When discussing the issue of Israel, the question at hand is: should Israel exist at all? And, if it should exist, should the state belong to the Jewish people?
The answer to both questions is a resounding yes.
The Israeli-Palestinian conflict is perhaps the most widely discussed geopolitical issue to date. Being the cause célèbre it is, most people tend to have some sort of opinion regarding it; broadly speaking, either on the side of the Israelis or the Palestinians. Those who side with the Palestinians make numerous claims – among them: that Israel is ‘occupying’ stolen land, that Israel routinely carries out unjustified attacks on Palestinian civilians, and that the very existence of Israel upsets life in the Middle East. It is safe to say that these accusations are unfounded.
The foundational argument – the one from which all others stem – made by those on the side against Israel is the claim that the land is ‘occupied’ and stolen from the native Palestinians. This statement relies on the indubitable truth that a large bulk of Israel’s population can be attributed to worldwide Jewish immigration beginning in the early 20th Century. As a result, a large portion of Israelis are not ethnically Middle-Eastern. Therefore, it becomes more convenient for those with an agenda to claim that the land has been stolen by European, North American, and South American Jews. Despite this, the claim that Israel is “occupying land,” the creation of a Jewish State in the Middle East is legal nonetheless. In fact, in the words of Alan Dershowitz, “Of all the countries that have come into existence in the last century, no country’s birth certificate is more legitimate than that of Israel’s.”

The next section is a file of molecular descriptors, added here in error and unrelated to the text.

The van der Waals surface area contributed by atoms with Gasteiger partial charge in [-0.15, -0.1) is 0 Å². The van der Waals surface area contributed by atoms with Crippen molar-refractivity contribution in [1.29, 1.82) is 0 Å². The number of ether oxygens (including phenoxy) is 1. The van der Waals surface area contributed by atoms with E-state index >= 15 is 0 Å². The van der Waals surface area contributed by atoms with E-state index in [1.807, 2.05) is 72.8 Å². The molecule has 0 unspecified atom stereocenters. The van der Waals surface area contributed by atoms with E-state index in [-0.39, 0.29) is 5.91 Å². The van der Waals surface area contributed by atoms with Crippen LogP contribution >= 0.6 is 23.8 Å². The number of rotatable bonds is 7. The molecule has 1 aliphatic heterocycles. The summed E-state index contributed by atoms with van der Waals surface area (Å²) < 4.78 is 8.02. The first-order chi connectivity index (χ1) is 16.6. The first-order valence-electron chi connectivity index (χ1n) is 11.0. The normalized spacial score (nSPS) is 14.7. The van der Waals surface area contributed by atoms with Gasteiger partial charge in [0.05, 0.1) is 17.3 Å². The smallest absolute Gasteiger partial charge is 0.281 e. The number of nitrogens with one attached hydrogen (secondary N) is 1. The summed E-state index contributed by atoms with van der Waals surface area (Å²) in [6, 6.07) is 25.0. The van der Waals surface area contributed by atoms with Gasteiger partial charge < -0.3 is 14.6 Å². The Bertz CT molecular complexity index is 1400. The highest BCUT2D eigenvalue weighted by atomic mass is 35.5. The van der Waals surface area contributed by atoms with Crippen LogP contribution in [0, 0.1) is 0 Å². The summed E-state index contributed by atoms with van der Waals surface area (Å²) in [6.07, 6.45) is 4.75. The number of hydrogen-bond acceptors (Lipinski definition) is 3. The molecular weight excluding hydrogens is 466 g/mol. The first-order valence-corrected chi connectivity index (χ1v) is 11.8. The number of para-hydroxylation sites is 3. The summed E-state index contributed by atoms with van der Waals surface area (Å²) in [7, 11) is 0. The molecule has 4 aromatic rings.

It is reasonable to state that the creation of Israel is equally – if not more so – legitimate as that of Hungary or Austria. This is because these countries, as we currently know them, were constructed from the division of the land belonging to the Central Powers defeated in the First World War, just as Israel was. While the states of Hungary of Austria were constructed from the ashes of the Austro-Hungarian Empire, the land of modern-day Israel exists within the borders of the former Ottoman Empire. These three countries all owe their existence to resolutions passed by the victors of World War 1, which redrew borders, created new countries, and broke up empires. In the case of Israel, the resolution was known as the Resolution of San Remo.
The claim that Israel’s creation is ‘illegal’ under ‘international law’ holds little merit. In a video lecture titled ‘The Legal Case for Israel,’ Professor Eugene Kontorovich makes the following points (paraphrase.)
The establishment of these countries is, in fact, legal under ‘international law’ – international law being either A) a treaty, or B) custom. As there is no ‘Global Congress’ or decision-making body, in order for a decision to become so-called ‘international law,’ it must meet the aforementioned criteria. Any of the numerous United Nations General Assembly resolutions that call the existence of Israel “illegal” are not legally correct, as it is not what we know to be international law.